Beyoncé’s surprise release a stroke of marketing genius
Perhaps only Beyoncé Knowles could pull this off. Just after midnight on Friday, a new self-titled album by the pop star appeared on iTunes. Standard enough. Except no one beyond her inner circle knew it was coming, didn't even realize it existed.
Beyoncé didn't do any interviews. No press releases went out beforehand. Presumably her lips have been sealed on her latest tour dates (including a return to TD Garden next Friday), and recent set lists suggest she hasn't been performing new songs in concert.
There was nothing to indicate "Beyoncé" would be pop music's last blockbuster of the year. Out of the blue, there it was, billed as a "visual album," with 14 songs, 17 accompanying videos, and a tidal wave of freak-out reactions all over social media.
In a video announcement on her
Facebook page, Beyoncé explained her approach.
"I felt like I don't want anybody to give the message when my record is coming out. I just want this to come out when it's ready, and from me to my fans," she said, smiling at the camera. "I will make my best art and just put it out. And that's why it's out today."
In that same video, she laid bare her thoughts on how we no longer value albums as an immersive experience. We hear snippets of a song, she says, until we get to the smash hit.
She's right. Maybe that's why, at press time, the album was available exclusively on iTunes and only in its entirety. Reportedly you can download individual songs starting Dec. 20, and physical copies, as a CD/DVD combo, "will be available at retail in time for the holidays," according to a subsequent press release.
Which brings us to a key question: How did she do that? And why? Beyoncé is savvy enough to know that the traditional ways of releasing music are dead in a culturally fractured age when we want to pick and choose what we consume — before moving on to something else tomorrow.
Debuting her album with no fanfare was a stroke of marketing genius. With no advance buzz or lead-up, she and her team essentially made the album's release a news event. True enough, Twitter and Facebook went into overdrive when word spread. And then there was my upstairs neighbor — who has never even talked to me about music beyond country singers, mind you — texting me at 9:45 the morning the record came out: "Beyoncé!" Brilliant.
Among Beyoncé's female contemporaries, 2013 was a banner year for major pop stars, with new albums by Lady Gaga, Katy Perry, and Miley Cyrus. But they all adhered to the conventional promotional schedule, which begins, at the very least, three months before showtime. Cyrus had already twerked her way into infamy before "Bangerz" dropped several weeks later. Gaga nearly short-circuited in a blaze of outrageous outfits and appearances leading up to "ARTPOP," and Perry announced "Prism" three months in advance with a message emblazoned on a gold semi-truck that drove through Los Angeles.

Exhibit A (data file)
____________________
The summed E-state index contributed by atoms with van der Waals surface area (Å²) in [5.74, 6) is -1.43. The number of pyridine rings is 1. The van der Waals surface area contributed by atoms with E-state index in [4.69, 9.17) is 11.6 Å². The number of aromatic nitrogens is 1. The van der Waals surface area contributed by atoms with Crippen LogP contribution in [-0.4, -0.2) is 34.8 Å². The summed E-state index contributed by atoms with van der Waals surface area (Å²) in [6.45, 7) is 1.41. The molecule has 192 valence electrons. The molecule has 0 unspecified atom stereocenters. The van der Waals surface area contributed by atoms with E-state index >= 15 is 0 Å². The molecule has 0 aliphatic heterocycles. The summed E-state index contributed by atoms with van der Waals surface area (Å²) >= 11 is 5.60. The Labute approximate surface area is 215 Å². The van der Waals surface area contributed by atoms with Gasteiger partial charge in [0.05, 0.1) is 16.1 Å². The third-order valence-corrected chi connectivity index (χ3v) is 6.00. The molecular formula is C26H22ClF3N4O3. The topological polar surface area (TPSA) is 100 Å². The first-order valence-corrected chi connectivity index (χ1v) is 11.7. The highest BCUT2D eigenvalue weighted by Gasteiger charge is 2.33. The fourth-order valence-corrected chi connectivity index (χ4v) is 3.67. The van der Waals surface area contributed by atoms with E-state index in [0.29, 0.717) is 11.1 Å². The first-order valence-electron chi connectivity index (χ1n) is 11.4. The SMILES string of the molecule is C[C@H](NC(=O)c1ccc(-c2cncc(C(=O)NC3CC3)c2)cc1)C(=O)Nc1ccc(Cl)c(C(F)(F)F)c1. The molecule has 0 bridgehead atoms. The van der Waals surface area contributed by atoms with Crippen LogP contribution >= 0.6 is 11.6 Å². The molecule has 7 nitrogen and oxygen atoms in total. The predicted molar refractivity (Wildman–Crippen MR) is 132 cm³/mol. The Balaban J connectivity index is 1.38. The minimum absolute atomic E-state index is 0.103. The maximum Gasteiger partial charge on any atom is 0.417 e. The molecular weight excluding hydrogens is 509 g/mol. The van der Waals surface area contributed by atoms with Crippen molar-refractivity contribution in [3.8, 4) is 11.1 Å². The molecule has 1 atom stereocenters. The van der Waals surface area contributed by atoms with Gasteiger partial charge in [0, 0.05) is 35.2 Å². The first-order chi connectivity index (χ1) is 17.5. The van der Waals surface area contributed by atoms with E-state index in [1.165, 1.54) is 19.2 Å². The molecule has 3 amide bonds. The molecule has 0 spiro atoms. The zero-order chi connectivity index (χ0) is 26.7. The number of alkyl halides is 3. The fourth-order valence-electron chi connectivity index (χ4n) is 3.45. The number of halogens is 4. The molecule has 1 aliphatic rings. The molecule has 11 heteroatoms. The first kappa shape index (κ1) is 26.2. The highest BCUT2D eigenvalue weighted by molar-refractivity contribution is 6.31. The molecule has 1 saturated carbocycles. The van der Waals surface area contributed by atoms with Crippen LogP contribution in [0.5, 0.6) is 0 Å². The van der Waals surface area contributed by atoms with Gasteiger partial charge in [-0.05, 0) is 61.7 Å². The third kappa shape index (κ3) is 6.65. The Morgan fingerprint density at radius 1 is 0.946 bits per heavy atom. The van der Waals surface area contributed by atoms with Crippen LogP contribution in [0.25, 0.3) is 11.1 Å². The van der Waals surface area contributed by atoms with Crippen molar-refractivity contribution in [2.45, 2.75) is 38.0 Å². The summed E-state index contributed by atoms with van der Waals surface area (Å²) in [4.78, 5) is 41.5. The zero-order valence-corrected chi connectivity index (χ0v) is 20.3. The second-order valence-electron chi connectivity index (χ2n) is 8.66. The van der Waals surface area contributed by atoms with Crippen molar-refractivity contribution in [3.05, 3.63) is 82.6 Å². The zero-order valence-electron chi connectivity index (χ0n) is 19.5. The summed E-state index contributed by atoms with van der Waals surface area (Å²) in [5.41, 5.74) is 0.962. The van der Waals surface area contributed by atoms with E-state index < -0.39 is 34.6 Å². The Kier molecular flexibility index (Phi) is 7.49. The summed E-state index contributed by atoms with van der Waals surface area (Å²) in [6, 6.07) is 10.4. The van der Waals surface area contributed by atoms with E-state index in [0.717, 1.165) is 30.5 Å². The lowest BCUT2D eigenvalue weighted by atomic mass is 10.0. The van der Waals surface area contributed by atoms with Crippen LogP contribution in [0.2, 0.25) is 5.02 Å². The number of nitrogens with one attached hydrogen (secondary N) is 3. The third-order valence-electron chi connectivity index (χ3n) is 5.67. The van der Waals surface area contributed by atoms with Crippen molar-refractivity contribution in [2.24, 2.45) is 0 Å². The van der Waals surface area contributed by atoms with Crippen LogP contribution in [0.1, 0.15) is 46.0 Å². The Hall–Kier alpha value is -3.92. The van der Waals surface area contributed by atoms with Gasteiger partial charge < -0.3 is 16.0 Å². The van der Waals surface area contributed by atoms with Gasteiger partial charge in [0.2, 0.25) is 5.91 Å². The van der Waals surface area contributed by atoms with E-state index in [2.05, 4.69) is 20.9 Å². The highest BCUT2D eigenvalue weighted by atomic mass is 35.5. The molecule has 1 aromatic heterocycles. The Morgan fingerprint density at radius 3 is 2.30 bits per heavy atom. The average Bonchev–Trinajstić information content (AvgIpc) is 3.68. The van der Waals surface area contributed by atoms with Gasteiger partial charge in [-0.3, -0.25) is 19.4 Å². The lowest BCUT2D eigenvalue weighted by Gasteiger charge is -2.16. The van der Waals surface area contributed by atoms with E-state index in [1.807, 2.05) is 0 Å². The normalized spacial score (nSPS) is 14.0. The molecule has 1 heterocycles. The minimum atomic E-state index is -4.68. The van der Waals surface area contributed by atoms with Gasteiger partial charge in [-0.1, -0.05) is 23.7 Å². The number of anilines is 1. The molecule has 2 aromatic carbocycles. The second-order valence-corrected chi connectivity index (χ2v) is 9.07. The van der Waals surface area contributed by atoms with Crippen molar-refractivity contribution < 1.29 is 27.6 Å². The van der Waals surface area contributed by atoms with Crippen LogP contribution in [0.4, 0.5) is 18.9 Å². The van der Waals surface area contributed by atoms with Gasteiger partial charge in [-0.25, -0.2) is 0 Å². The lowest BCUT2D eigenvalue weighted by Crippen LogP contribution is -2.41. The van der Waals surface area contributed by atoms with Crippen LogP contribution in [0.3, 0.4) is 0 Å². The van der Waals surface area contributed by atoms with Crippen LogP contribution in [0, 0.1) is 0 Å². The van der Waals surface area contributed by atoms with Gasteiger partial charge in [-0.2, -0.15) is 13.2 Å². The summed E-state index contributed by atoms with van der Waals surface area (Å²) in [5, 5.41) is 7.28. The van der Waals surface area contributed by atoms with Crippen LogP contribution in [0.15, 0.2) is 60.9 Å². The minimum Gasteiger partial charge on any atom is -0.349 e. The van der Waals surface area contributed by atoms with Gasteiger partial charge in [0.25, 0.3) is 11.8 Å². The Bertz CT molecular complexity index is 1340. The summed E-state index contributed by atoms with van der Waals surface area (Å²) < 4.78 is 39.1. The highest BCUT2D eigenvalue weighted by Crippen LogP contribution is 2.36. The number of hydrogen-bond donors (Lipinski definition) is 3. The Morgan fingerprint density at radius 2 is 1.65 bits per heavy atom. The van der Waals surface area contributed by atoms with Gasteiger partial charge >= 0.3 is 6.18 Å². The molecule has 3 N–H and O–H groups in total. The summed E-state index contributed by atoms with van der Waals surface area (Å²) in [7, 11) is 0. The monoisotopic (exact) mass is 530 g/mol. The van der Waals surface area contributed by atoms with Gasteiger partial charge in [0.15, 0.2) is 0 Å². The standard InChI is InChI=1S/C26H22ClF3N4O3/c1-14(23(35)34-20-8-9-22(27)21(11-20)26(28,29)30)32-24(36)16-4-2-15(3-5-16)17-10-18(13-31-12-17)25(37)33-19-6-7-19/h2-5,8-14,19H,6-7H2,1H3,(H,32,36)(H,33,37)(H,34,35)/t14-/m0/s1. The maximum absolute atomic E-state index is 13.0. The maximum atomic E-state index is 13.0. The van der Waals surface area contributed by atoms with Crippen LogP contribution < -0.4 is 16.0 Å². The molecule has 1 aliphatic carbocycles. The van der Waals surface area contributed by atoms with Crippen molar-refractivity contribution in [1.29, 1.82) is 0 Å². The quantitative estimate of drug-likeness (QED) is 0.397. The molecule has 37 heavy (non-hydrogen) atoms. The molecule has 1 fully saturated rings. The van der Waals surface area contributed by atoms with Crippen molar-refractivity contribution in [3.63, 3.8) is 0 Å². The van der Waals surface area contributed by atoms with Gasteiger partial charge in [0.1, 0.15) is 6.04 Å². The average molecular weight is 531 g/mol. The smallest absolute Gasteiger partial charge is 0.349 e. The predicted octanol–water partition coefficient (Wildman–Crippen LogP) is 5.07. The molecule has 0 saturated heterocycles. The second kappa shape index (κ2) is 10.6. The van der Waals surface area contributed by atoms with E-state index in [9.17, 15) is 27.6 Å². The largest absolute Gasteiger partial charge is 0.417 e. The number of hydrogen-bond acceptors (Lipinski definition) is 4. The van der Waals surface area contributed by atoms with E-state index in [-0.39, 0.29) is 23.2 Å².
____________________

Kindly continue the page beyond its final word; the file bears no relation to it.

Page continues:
To be sure, this year did bring albums from Justin Timberlake, David Bowie, and Jay Z that were announced mere weeks before their release dates, but Beyoncé has topped even them.
If Beyoncé's strategy sounds calculated, the music itself is blissfully organic. This is not Beyoncé in diva mode; it's Beyoncé the sensualist, the sublime soul singer, the artist who clearly has the reins. There's a casual charm and seduction to these 14 songs, all of which have shades of the artist we've heard before.
"Beyoncé," her fifth studio album, doesn't redefine her, and certainly not pop music, but instead it amplifies something she doesn't get enough credit for: her softer side. If there are massive radio hits here, they will likely have to come in the form of thumping remixes. Most of these tracks are ballads cast in minimal, industrial R&B backdrops reminiscent of Frank Ocean (who adds backing vocals on "Superpower"). Of her previous albums, "Beyoncé" is closer in spirit to the introspective "4" than, say, the more dance-oriented "B'Day."
A few surprises arise, including "Blow," which takes a turn into raunch so sweet, you don't even realize how nasty it is upon first listen. It's her spin on Prince or R. Kelly. Assuming this gets past the censors, here's the line the chorus clings to: "I can't wait till I get home/So you can turn that cherry out."
The guest appearances, too, feel meaningful — more about family and friends than a question of who's going to make the song more commercially viable. Jay Z, her husband, turns up on "Drunk in Love," a hybrid of hip-hop and soul that mirrors their own distinctive styles. Blue Ivy, their daughter, parrots some of mom's lyrics on "Blue," and it's cute without crossing into saccharine.
Then there's "Pretty Hurts," in which Beyoncé stresses the value of loving yourself and not striving to satisfy external standards of beauty:
Ain't got no doctor or pill that can take the pain away
The pain's inside, and nobody frees you from your body
It's the soul, it's the soul that needs surgery
As for the videos, which range from lush, Instagram-like vignettes to conceptual performance pieces, Beyoncé said in her video announcement that she wanted fans to hear the songs and see the stories that inspired them. Her explanation for that inadvertently summed up what makes "Beyoncé" such a heartfelt, and bold, surprise as we round out the year: "That vision in my brain is what I wanted people to experience the first time."